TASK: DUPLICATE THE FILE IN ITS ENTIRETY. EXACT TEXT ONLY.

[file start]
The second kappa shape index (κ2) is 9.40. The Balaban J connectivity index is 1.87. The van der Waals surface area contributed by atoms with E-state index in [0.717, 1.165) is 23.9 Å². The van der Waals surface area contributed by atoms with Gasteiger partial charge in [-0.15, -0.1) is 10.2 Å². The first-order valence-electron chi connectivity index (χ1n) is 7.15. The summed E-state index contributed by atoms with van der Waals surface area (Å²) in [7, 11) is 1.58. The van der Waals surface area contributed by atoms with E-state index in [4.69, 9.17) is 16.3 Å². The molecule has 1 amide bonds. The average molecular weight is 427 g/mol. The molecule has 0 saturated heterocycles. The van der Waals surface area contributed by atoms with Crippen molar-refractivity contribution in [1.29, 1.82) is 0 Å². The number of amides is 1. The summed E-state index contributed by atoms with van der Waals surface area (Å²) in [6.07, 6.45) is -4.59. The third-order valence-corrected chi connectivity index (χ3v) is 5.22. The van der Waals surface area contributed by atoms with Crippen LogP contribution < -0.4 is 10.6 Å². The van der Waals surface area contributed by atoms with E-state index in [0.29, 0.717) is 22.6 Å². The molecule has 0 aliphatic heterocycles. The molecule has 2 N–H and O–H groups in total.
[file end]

The second kappa shape index (κ2) is 9.40. The Balaban J connectivity index is 1.87. The van der Waals surface area contributed by atoms with E-state index in [0.717, 1.165) is 23.9 Å². The van der Waals surface area contributed by atoms with Gasteiger partial charge in [-0.15, -0.1) is 10.2 Å². The first-order valence-electron chi connectivity index (χ1n) is 7.15. The summed E-state index contributed by atoms with van der Waals surface area (Å²) in [7, 11) is 1.58. The van der Waals surface area contributed by atoms with E-state index in [4.69, 9.17) is 16.3 Å². The molecule has 1 amide bonds. The average molecular weight is 427 g/mol. The molecule has 0 saturated heterocycles. The van der Waals surface area contributed by atoms with Crippen molar-refractivity contribution in [1.29, 1.82) is 0 Å². The number of amides is 1. The summed E-state index contributed by atoms with van der Waals surface area (Å²) in [6.07, 6.45) is -4.59. The third-order valence-corrected chi connectivity index (χ3v) is 5.22. The van der Waals surface area contributed by atoms with Crippen LogP contribution < -0.4 is 10.6 Å². The van der Waals surface area contributed by atoms with E-state index in [0.29, 0.717) is 22.6 Å². The molecule has 0 aliphatic heterocycles. The molecule has 2 N–H and O–H groups in total.